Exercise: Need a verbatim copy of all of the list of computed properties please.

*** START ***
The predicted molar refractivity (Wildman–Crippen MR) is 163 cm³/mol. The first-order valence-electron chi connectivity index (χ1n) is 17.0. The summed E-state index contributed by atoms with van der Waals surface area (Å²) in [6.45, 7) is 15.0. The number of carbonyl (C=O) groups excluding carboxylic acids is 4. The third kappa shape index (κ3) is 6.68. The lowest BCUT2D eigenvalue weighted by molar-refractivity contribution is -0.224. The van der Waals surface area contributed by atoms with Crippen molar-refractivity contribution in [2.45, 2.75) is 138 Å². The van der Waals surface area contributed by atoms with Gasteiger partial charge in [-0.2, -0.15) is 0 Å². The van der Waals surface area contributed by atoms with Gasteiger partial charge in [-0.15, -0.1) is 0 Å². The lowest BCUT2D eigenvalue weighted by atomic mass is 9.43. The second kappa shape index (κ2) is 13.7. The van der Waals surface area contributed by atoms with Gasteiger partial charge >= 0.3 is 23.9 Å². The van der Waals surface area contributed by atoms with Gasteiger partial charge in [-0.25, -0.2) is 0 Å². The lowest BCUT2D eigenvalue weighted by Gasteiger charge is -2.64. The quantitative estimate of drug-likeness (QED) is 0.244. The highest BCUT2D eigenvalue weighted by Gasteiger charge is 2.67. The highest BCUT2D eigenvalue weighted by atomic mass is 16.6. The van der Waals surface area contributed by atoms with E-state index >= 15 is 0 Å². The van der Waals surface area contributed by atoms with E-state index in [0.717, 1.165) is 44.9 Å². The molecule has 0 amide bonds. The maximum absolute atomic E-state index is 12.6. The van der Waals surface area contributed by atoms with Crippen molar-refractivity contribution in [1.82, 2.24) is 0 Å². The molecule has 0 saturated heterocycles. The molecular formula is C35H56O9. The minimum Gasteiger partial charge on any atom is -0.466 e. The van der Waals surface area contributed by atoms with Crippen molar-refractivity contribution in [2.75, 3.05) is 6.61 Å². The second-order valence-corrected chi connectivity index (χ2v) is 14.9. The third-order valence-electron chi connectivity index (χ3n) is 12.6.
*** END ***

The predicted molar refractivity (Wildman–Crippen MR) is 163 cm³/mol. The first-order valence-electron chi connectivity index (χ1n) is 17.0. The summed E-state index contributed by atoms with van der Waals surface area (Å²) in [6.45, 7) is 15.0. The number of carbonyl (C=O) groups excluding carboxylic acids is 4. The third kappa shape index (κ3) is 6.68. The lowest BCUT2D eigenvalue weighted by molar-refractivity contribution is -0.224. The van der Waals surface area contributed by atoms with Crippen molar-refractivity contribution in [2.45, 2.75) is 138 Å². The van der Waals surface area contributed by atoms with Gasteiger partial charge in [-0.2, -0.15) is 0 Å². The van der Waals surface area contributed by atoms with Gasteiger partial charge in [-0.15, -0.1) is 0 Å². The lowest BCUT2D eigenvalue weighted by atomic mass is 9.43. The second kappa shape index (κ2) is 13.7. The van der Waals surface area contributed by atoms with Gasteiger partial charge >= 0.3 is 23.9 Å². The van der Waals surface area contributed by atoms with Gasteiger partial charge in [-0.25, -0.2) is 0 Å². The lowest BCUT2D eigenvalue weighted by Gasteiger charge is -2.64. The quantitative estimate of drug-likeness (QED) is 0.244. The highest BCUT2D eigenvalue weighted by Gasteiger charge is 2.67. The highest BCUT2D eigenvalue weighted by atomic mass is 16.6. The van der Waals surface area contributed by atoms with E-state index >= 15 is 0 Å². The van der Waals surface area contributed by atoms with E-state index in [0.717, 1.165) is 44.9 Å². The molecule has 0 amide bonds. The maximum absolute atomic E-state index is 12.6. The van der Waals surface area contributed by atoms with Crippen molar-refractivity contribution in [1.82, 2.24) is 0 Å². The molecule has 0 saturated heterocycles. The molecular formula is C35H56O9. The minimum Gasteiger partial charge on any atom is -0.466 e. The van der Waals surface area contributed by atoms with Crippen molar-refractivity contribution in [2.75, 3.05) is 6.61 Å². The second-order valence-corrected chi connectivity index (χ2v) is 14.9. The third-order valence-electron chi connectivity index (χ3n) is 12.6.